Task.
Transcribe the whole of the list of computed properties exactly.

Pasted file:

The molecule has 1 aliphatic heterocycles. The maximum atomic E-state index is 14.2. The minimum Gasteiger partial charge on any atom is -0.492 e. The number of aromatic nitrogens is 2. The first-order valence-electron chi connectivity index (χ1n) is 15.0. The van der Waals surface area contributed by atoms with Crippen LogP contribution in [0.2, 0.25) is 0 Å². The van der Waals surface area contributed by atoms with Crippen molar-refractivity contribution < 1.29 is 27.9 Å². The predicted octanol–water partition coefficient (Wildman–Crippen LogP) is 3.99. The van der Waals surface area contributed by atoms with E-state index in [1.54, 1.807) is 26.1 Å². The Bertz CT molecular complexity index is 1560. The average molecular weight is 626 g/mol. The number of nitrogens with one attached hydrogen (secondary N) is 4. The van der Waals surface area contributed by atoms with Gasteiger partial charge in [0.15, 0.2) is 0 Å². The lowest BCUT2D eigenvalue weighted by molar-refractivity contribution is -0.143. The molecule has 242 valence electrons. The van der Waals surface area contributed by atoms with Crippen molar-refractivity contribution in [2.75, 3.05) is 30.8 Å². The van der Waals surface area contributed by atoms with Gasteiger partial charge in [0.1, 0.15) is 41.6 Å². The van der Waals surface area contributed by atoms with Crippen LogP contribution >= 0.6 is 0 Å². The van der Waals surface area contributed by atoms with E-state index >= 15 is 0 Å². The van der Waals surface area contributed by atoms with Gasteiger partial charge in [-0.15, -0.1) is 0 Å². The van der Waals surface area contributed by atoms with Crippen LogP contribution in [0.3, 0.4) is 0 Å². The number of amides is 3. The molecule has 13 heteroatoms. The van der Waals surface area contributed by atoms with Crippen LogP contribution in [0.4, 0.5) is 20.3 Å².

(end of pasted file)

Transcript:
The molecule has 1 aliphatic heterocycles. The maximum atomic E-state index is 14.2. The minimum Gasteiger partial charge on any atom is -0.492 e. The number of aromatic nitrogens is 2. The first-order valence-electron chi connectivity index (χ1n) is 15.0. The van der Waals surface area contributed by atoms with Crippen LogP contribution in [0.2, 0.25) is 0 Å². The van der Waals surface area contributed by atoms with Crippen molar-refractivity contribution < 1.29 is 27.9 Å². The predicted octanol–water partition coefficient (Wildman–Crippen LogP) is 3.99. The van der Waals surface area contributed by atoms with E-state index in [1.54, 1.807) is 26.1 Å². The Bertz CT molecular complexity index is 1560. The average molecular weight is 626 g/mol. The number of nitrogens with one attached hydrogen (secondary N) is 4. The van der Waals surface area contributed by atoms with Gasteiger partial charge in [0.15, 0.2) is 0 Å². The lowest BCUT2D eigenvalue weighted by molar-refractivity contribution is -0.143. The molecule has 242 valence electrons. The van der Waals surface area contributed by atoms with Crippen molar-refractivity contribution in [2.75, 3.05) is 30.8 Å². The van der Waals surface area contributed by atoms with Gasteiger partial charge in [0.1, 0.15) is 41.6 Å². The van der Waals surface area contributed by atoms with Crippen LogP contribution >= 0.6 is 0 Å². The van der Waals surface area contributed by atoms with E-state index >= 15 is 0 Å². The van der Waals surface area contributed by atoms with Gasteiger partial charge in [-0.15, -0.1) is 0 Å². The van der Waals surface area contributed by atoms with Crippen LogP contribution in [0.3, 0.4) is 0 Å². The number of amides is 3. The molecule has 13 heteroatoms. The van der Waals surface area contributed by atoms with Crippen LogP contribution in [0.4, 0.5) is 20.3 Å².